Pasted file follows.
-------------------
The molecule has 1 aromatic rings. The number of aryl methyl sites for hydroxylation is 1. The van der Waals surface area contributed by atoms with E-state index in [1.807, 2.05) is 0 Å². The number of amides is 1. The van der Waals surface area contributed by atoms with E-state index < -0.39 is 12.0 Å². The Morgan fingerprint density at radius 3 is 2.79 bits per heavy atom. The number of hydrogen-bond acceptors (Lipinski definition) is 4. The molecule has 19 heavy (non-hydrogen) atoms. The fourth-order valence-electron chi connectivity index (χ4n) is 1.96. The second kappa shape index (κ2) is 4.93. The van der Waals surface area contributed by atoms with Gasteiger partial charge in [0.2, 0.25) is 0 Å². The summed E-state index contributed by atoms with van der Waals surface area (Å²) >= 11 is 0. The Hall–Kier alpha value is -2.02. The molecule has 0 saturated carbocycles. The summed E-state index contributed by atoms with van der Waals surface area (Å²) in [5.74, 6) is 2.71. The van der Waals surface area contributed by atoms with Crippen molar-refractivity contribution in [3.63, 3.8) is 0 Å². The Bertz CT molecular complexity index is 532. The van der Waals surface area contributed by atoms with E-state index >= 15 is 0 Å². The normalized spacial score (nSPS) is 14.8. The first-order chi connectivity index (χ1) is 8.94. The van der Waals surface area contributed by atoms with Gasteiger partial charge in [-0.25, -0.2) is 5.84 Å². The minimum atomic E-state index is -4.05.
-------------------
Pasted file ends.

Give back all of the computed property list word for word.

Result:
The molecule has 1 aromatic rings. The number of aryl methyl sites for hydroxylation is 1. The van der Waals surface area contributed by atoms with E-state index in [1.807, 2.05) is 0 Å². The number of amides is 1. The van der Waals surface area contributed by atoms with E-state index < -0.39 is 12.0 Å². The Morgan fingerprint density at radius 3 is 2.79 bits per heavy atom. The number of hydrogen-bond acceptors (Lipinski definition) is 4. The molecule has 19 heavy (non-hydrogen) atoms. The fourth-order valence-electron chi connectivity index (χ4n) is 1.96. The second kappa shape index (κ2) is 4.93. The van der Waals surface area contributed by atoms with Gasteiger partial charge in [0.2, 0.25) is 0 Å². The summed E-state index contributed by atoms with van der Waals surface area (Å²) >= 11 is 0. The Hall–Kier alpha value is -2.02. The molecule has 0 saturated carbocycles. The summed E-state index contributed by atoms with van der Waals surface area (Å²) in [5.74, 6) is 2.71. The van der Waals surface area contributed by atoms with Crippen molar-refractivity contribution in [3.63, 3.8) is 0 Å². The Bertz CT molecular complexity index is 532. The van der Waals surface area contributed by atoms with E-state index >= 15 is 0 Å². The normalized spacial score (nSPS) is 14.8. The first-order chi connectivity index (χ1) is 8.94. The van der Waals surface area contributed by atoms with Gasteiger partial charge in [-0.25, -0.2) is 5.84 Å². The minimum atomic E-state index is -4.05.